An Evening With Philip Gulley
Last evening, the Limbaugh Friends of the Library hosted an evening with author Philip Gulley.
. I was introduced to his books a couple of years ago by Mom, when she recommended his Front Porch Tales
and Hometown Tales
, both of which are excellent. Since then, I've avidly read all of his other published works--including his fictional series about the town of Harmony and the long-suffering pastor of his Quaker church, Sam Gardner. So I have to admit I was pretty eager for a chance to get to meet him in person and hear him read from his stories.
Gulley read a previously published story and then gave us a sneak peak at his new Harmony novel, which is coming out sometime later this year or early next year. It's always interesting to sit back and hear someone read from his or her own work. Just to hear the story told in their own voice with their own vocal inflections and maybe how they "do" the voices of certain characters. I admit the only thing that disappointed me was neither story features Dale Hinshaw and so we didn't get to hear Gulley's voice for that character (guess I'll just have to make do with the one I've got in my head then!)
But beyond the readings, the thing that was most interesting was Gulley talking about the publishing world. He spoke about his first publisher, who was a Christian publisher and how they put a lot more restrictions on what he could and could not write about than the one he has now, which is a "secular" publisher. He summed it up by saying that if you restrict an author too much or tell them what to write, the books don't become by the author any longer but instead a long advertisment for the publisher. He also spoke of his conflict with the Quaker church (he is a Quaker minister) over a book he published about grace called If Grace Is True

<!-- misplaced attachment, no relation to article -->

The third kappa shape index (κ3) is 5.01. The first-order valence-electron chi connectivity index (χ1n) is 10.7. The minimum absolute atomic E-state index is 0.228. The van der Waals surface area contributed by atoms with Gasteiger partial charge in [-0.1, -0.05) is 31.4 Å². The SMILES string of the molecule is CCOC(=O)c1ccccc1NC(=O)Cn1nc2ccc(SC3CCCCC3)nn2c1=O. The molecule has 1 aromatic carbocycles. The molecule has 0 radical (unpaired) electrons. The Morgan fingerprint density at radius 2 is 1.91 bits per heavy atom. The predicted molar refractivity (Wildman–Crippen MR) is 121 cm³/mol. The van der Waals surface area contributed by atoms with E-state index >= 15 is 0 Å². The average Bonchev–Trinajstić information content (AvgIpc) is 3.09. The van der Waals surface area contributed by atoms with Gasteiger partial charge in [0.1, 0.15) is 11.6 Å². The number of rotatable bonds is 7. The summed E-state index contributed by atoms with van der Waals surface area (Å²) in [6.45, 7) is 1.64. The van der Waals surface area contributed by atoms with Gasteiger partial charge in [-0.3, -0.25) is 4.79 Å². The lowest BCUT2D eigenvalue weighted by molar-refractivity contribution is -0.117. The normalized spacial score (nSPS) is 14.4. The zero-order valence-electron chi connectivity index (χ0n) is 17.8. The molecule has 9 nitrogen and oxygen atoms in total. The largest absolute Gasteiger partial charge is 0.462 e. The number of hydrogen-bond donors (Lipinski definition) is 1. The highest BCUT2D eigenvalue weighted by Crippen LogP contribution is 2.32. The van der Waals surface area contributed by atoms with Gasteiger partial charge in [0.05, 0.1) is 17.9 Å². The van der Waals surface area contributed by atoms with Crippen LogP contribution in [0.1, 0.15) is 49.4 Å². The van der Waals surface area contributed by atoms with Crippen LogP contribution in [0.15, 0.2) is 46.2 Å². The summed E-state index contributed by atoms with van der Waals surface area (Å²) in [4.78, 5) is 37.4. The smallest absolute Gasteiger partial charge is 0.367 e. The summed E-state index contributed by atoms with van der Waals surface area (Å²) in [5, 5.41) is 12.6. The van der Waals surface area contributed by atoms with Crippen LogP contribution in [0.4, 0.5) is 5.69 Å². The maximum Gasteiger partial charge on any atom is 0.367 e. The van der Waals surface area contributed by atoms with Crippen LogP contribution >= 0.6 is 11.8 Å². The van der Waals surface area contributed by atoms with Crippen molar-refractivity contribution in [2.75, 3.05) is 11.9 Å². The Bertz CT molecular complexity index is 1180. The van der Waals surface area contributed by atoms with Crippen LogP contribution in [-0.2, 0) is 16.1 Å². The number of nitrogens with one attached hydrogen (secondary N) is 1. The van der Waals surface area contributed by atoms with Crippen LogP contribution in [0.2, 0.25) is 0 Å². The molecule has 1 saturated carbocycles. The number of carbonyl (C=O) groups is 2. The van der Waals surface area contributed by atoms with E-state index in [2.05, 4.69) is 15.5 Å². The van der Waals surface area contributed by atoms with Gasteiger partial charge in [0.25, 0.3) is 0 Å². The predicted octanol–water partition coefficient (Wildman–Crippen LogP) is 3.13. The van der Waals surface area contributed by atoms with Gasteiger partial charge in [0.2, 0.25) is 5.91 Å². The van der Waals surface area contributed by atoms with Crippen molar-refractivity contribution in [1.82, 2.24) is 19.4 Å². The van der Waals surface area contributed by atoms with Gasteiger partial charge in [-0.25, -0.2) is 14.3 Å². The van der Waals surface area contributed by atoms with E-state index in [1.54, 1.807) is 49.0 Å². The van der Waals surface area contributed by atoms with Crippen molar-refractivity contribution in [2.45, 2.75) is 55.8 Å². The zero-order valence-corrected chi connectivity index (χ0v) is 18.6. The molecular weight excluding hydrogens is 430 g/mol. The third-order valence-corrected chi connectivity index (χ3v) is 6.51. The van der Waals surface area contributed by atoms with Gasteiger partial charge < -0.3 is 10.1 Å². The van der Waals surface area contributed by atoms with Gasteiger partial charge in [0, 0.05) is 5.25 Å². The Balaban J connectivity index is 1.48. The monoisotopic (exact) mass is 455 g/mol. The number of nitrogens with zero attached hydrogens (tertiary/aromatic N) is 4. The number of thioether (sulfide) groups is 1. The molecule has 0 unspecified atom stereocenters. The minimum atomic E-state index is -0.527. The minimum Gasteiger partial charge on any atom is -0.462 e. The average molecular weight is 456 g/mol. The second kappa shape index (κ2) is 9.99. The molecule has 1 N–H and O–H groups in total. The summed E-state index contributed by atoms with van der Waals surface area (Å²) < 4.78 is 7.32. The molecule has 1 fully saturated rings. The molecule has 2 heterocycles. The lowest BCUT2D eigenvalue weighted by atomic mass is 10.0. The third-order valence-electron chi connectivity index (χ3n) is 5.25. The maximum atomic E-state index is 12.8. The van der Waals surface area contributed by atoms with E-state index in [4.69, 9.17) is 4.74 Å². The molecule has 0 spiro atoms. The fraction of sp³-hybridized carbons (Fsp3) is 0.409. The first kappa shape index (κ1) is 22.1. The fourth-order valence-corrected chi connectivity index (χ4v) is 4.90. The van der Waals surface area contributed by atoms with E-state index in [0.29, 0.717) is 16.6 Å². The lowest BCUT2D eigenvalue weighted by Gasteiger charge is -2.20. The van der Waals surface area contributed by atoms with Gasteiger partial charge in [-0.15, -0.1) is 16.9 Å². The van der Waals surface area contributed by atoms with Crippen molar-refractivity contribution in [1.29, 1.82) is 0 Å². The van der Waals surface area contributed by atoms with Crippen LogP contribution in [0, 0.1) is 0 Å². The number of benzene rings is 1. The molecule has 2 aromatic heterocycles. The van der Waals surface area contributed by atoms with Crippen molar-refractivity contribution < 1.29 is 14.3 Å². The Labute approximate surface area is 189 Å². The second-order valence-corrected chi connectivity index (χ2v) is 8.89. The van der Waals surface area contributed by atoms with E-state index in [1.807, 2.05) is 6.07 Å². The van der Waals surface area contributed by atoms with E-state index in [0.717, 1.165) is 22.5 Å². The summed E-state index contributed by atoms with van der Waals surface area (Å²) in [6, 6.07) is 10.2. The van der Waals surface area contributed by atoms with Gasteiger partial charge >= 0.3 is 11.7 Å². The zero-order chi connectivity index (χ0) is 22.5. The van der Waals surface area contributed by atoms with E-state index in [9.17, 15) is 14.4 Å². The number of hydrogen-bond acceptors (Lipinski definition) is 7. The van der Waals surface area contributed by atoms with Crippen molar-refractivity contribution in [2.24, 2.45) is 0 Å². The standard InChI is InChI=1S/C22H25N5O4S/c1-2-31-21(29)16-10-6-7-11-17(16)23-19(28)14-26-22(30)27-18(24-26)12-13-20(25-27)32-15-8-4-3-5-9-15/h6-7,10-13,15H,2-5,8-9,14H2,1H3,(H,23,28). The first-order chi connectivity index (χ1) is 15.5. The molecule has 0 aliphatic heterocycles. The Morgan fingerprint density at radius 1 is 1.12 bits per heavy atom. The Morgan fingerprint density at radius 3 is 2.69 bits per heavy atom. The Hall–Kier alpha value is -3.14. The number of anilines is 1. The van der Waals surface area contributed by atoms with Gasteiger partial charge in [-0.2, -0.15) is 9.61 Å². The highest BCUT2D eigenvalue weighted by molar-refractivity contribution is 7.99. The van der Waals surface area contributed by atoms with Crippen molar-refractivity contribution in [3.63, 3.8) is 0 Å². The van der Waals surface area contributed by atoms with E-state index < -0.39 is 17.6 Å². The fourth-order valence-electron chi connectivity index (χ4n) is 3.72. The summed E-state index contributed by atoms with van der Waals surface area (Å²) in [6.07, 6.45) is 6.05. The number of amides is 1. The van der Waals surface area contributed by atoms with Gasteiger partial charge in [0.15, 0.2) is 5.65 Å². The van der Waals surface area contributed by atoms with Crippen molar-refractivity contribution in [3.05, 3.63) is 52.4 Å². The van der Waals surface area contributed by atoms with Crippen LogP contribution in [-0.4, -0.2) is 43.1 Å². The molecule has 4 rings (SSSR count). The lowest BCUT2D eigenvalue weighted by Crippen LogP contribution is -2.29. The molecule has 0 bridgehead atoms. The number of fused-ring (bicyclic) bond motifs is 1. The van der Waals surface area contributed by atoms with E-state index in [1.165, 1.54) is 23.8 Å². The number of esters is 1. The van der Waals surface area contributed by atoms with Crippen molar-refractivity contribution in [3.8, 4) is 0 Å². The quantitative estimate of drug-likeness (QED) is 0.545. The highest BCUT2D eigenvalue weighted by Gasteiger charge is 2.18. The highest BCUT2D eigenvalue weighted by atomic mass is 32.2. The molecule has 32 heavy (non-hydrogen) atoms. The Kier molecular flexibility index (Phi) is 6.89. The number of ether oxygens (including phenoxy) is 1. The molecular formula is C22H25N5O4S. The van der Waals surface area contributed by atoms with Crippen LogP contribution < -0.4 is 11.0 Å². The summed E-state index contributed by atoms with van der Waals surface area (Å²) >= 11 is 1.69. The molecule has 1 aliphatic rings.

. Apparently a lot of people in his denomination took exception with his arguement that God's grace extends to everyone, not just those who are "saved." In fact, he spent two years being put under review to see if his preaching credentials might be revoked and in the end, four churches left his "district" in protest of his being allowed to continue following his calling.
Of course, the first thing this did was ingnite interet in me to read the book, which I already have checked out of the library. The second thing that struck me was how close to some of the events in the latest Harmony novel, Life Goes On
. In the course of the story, Sam faces a faction within the local congregation that wants his ouster for taking a controversial stand and a good deal of the last half of the novel is spent on the struggle Sam faces as he answers the charges against him and the slander campaign that comes up. Interesting to hear how echoes of Gulley's real life trickle into his fictional world.
Of course, since it's a book tour, the stop wasn't complete without his trying to drum up interest for his web site the Harmony newspaper, The Harmony Herald
. I looked at the sight and it's a treat--especially if you've read the book.
After his talk, he signed books and spoke to those who gathered. I had to ask him one burning question--is Dale Hinshaw based on a real person and does that person recongnize himself in the books? His answer was yes, he's based on a real person and that person thinks the character is based on someone else. Which is exactly how Dale would react, so that just makes it all the more perfect.
posted by Michael Hickerson at 5/19/2004 10:26:00 AM